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Living with the Stars

How the Human Body is Connected to the Life Cycles of the Earth, the Planets, and the Stars

Living with the Stars tells the fascinating story of what truly makes the human body. The body that is with us all our lives is always changing. We are quite literally not who we were years, weeks, or even days ago: our cells die and are replaced by new ones at an astonishing pace. The entire body continually rebuilds itself, time and again, using the food and water that flow through us as fuel and as construction material. What persists over time is not fixed but merely a pattern in flux. We rebuild using elements captured from our surroundings, and are thereby connected to animals and plants around us, and to the bacteria within us that help digest them, and to geological processes such as continental drift and volcanism here on Earth. We are also intimately linked to the Sun's nuclear furnace and to the solar wind, to collisions with asteroids and to the cycles of the birth of stars and their deaths in PHI15SCImic supernovae, and ultimately to the beginning of the universe. Our bodies are made of the burned out embers of stars that were released into the galaxy in massive explosions billions of years ago, mixed with atoms that formed only recently as ultrafast rays slammed into Earth's atmosphere. All of that is not just remote history but part of us now: our human body is inseparable from nature all around us and intertwined with the history of the universe.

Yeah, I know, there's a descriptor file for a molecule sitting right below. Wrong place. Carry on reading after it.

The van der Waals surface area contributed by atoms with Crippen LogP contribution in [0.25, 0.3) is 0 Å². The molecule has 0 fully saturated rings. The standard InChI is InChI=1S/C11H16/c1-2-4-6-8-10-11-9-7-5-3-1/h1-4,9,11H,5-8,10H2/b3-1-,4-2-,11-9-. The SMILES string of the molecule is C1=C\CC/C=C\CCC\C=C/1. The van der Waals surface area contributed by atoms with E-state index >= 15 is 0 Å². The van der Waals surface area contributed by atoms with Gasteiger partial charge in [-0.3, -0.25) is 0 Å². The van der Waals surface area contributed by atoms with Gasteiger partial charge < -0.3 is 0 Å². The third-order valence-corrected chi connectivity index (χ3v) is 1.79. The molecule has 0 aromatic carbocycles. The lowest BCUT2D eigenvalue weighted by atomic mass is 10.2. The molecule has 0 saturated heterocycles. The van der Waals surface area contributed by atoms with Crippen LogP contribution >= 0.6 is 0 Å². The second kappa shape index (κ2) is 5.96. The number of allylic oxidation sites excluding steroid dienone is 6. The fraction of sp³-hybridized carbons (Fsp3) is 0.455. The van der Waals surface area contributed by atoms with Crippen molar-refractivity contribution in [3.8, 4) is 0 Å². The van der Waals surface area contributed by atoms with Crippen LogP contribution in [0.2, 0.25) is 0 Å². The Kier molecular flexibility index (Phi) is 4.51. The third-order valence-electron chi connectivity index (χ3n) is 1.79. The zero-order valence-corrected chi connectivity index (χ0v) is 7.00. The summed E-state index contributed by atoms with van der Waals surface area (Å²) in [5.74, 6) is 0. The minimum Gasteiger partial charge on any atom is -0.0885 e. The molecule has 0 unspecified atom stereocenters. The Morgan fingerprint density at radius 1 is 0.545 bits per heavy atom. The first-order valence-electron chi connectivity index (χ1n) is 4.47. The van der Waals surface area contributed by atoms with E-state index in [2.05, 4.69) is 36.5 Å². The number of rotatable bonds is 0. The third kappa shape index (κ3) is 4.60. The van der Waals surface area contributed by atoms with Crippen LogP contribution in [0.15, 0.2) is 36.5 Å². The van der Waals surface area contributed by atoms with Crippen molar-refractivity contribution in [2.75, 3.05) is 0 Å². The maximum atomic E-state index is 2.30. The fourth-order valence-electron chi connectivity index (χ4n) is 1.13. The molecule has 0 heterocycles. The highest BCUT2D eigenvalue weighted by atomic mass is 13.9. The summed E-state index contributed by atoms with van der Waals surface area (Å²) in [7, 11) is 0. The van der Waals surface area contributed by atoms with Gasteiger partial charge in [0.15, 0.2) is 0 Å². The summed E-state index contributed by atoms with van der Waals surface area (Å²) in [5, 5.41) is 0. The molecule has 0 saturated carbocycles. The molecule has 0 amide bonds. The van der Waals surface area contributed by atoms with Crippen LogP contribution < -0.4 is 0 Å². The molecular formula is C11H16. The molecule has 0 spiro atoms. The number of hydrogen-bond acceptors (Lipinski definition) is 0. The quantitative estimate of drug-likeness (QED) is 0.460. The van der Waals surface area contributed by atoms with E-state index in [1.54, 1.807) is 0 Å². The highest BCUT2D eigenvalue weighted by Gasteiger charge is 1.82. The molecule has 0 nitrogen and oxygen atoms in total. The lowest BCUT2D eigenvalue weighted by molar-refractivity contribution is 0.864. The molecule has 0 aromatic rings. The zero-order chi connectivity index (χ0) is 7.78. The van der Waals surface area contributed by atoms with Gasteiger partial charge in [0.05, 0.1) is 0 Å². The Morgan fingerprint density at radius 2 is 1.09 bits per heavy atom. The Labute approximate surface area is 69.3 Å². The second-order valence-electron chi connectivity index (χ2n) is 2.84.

Portrait

Iris Schrijver is a Professor of Pathology and Pediatrics at Stanford University School of Medicine. She is a physician with medical specialty training in both genetics and pathology, and she directs the Molecular Pathology laboratory at the Stanford Medical Center. This laboratory provides diagnostic testing for children and adults with inherited conditions and with cancers. Depending on the condition tested for, the testing helps to make a diagnosis, to establish
the prognosis, to select the right treatment, and to monitor for recurrence of disease. Her research targets the causes of hereditary hearing loss and cystic fibrosis, and the development and application of optimal diagnostic methods. She has authored and edited original research articles, book
chapters, and books. She is fascinated by all the connections between her world of DNA, Karel's universe, and the sheer multitude of links between them, so paramount to all aspects of life.

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Beschreibung

Produktdetails


Einband gebundene Ausgabe
Seitenzahl 224
Erscheinungsdatum 01.12.2015
Sprache Englisch
ISBN 978-0-19-872743-9
Verlag Oxford University Press
Maße (L/B/H) 22,3/14,1/2 cm
Gewicht 382 g
Buch (gebundene Ausgabe, Englisch)
27,99
inkl. gesetzl. MwSt.
Versandfertig in 1 - 2 Wochen
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